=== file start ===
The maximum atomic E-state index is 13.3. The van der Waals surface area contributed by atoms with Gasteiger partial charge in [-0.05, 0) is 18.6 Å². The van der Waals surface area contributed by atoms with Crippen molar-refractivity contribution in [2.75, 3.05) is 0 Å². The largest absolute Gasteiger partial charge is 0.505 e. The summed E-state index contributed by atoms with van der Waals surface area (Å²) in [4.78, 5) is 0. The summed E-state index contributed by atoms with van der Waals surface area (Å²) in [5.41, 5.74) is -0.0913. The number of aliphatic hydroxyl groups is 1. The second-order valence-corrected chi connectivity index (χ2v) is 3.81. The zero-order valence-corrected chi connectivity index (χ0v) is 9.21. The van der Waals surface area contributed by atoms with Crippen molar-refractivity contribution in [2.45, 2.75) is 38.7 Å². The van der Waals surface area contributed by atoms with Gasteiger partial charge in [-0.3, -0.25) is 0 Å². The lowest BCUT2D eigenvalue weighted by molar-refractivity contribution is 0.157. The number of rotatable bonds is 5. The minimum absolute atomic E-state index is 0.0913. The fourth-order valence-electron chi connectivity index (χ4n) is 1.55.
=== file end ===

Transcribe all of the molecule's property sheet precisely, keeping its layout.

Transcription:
The maximum atomic E-state index is 13.3. The van der Waals surface area contributed by atoms with Gasteiger partial charge in [-0.05, 0) is 18.6 Å². The van der Waals surface area contributed by atoms with Crippen molar-refractivity contribution in [2.75, 3.05) is 0 Å². The largest absolute Gasteiger partial charge is 0.505 e. The summed E-state index contributed by atoms with van der Waals surface area (Å²) in [4.78, 5) is 0. The summed E-state index contributed by atoms with van der Waals surface area (Å²) in [5.41, 5.74) is -0.0913. The number of aliphatic hydroxyl groups is 1. The second-order valence-corrected chi connectivity index (χ2v) is 3.81. The zero-order valence-corrected chi connectivity index (χ0v) is 9.21. The van der Waals surface area contributed by atoms with Crippen molar-refractivity contribution in [2.45, 2.75) is 38.7 Å². The van der Waals surface area contributed by atoms with Gasteiger partial charge in [-0.3, -0.25) is 0 Å². The lowest BCUT2D eigenvalue weighted by molar-refractivity contribution is 0.157. The number of rotatable bonds is 5. The minimum absolute atomic E-state index is 0.0913. The fourth-order valence-electron chi connectivity index (χ4n) is 1.55.